.357 mag is a REVOLVER cartridge. You can build a pistol that it will work in but it was designed for a revolver and therefore is most efficient in a revolver platform. .45 ACP was designed for an auto pistol. You can build a revolver for it, but it works best in an auto pistol. If you want .357 mag performance in an auto pistol, go with the .357 SIG, .38 Super, or 9mm+P+. If you want .45 ACP performance in a revolver get a .45 Colt or .44 Special.

Actually, the .45 ACP revolvers work better and are more justifiable than .the .357 mag autos.

sargenv
September 22, 2008, 12:12 PM
There was one other variant out there back about 15 or 20 years ago. LAR made it's "Grizzly Mag" that had a changeover for 45 Win Mag, 10 mm, and 357 magnum. A friend of mine had one with all the accessories. I wonder if he ever sold it or if he still has it.

jjohnson
September 22, 2008, 12:29 PM
Um..... my Ruger target .22s MK1 and 22/45 both shoot ammo that's rimmed. :eek:

They do it reliably, too. Just because it's easier to engineer an auto pistol to deal with rimless and revolvers to use a rim, the reverse CAN be done successfully in both cases. To think otherwise is simply wrong.

That being said, the larger rims on ammo developed for double action revolvers to give the extractor enough purchase to reliably do its job just doesn't work as well as a rimless design. It makes engineering a bit more ticklish, but the people who regularly shoot Smith M52s have proven it can be done. Ruger convertibles will headspace their 9mm and .45ACP cartridges properly in their cylinders.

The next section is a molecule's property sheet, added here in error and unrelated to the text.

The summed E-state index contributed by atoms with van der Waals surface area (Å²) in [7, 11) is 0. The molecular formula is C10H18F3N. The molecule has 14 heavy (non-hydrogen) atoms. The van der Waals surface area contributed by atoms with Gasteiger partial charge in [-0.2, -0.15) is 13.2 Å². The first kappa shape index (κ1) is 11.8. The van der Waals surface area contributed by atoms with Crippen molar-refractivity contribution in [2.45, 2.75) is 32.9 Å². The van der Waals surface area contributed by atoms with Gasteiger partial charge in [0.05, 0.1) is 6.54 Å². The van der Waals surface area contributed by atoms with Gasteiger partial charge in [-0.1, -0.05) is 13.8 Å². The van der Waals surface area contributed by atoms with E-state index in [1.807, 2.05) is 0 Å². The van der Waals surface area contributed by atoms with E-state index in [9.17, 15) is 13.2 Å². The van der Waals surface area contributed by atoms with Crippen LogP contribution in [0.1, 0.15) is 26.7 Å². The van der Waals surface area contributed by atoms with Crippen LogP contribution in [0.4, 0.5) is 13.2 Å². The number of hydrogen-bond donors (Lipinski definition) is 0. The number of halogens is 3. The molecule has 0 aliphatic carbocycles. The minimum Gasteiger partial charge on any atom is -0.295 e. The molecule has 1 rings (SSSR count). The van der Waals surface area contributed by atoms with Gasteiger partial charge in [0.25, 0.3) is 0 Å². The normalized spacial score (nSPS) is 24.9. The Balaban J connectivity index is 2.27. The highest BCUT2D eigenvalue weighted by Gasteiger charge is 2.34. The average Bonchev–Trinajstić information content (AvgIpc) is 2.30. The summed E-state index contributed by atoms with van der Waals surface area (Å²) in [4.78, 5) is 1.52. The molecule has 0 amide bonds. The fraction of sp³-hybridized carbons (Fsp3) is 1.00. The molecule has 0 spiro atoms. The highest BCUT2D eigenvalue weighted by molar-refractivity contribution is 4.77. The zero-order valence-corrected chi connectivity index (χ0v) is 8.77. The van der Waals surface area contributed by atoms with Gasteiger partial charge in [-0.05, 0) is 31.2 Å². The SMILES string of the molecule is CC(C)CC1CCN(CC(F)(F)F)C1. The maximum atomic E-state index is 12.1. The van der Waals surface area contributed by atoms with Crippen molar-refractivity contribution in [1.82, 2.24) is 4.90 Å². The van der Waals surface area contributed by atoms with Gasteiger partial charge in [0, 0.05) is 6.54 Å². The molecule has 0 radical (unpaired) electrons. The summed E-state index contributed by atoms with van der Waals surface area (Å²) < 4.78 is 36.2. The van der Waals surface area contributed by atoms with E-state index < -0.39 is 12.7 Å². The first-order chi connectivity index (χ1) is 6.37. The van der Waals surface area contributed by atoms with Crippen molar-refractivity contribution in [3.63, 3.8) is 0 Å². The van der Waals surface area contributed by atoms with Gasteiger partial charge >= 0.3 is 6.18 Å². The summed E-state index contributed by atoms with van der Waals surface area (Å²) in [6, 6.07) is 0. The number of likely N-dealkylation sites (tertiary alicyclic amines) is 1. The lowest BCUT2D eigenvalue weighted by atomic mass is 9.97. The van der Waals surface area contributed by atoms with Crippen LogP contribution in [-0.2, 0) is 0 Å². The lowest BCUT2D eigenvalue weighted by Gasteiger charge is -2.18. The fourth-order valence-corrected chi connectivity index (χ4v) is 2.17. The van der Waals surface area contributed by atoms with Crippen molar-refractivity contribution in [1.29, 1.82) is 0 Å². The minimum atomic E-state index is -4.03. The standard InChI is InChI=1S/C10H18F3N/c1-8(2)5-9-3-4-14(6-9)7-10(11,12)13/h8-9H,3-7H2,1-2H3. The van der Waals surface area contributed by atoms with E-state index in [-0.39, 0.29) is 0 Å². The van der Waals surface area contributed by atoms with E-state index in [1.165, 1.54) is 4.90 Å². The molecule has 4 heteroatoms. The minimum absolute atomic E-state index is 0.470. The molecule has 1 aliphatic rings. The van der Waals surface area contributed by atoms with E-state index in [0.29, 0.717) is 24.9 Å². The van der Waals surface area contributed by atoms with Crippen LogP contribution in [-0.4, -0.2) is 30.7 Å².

Sorry, I see a big deal of difference between positions of "it can't be done" and "it's difficult."

Archer1945
September 22, 2008, 12:47 PM
If you want .357Mag performance in a semi-auto you have two choices; the new 357 Sig, which is a .40S&W cartridge necked down to take .357 bullets or, the 38 Super which was designed from day one to put .357Mag capabilities in a 1911 style weapon. The 38 Super was not very popular in the US for many years because except for law enforcement and a few afficionados, who loved its inherent accuracy, nobody wanted it because the .45ACP was king of the semi-autos. Lately it has been rediscovered by the IDPA/IPSC shooters because of its accuracy and ability to meet major classification without having to push the safety envelope the way you have to get a 9mm to meet major.

Vern Humphrey
September 22, 2008, 01:10 PM
The 38 Super was not very popular in the US for many years because except for law enforcement and a few afficionados, who loved its inherent accuracy

Actually, the .38 Super is inherently inaccurate. The reason is that it is a semi-rimless cartridge designed to headspace on the rim. Modern guns (including newer M1911s) chambered for the .38 Super have a slightly different chamber configuration designed to headspace on the case mouth (like the .45 ACP). So chambered, the .38 Super can turn in gilt-edged accuracy, but it wasn't always that way.

highorder
September 22, 2008, 01:54 PM
the new 357 Sig

ok, I giggled a bit on that one. :)

The 357Sig is now 14 years old... time flies.

PRM
September 22, 2008, 02:12 PM
well, the only reason i hate revolver hand guns is that, most aren't the best looking. souless80

I'm not talking performance - but how do you compare a slabsided piece of black polymer to a dome blue, bone case hardened frame, with elephant ivory grips. If you really want to get fancy throw in some class A engraving.

Guess beauty truly is in the eyes of the beholder!!!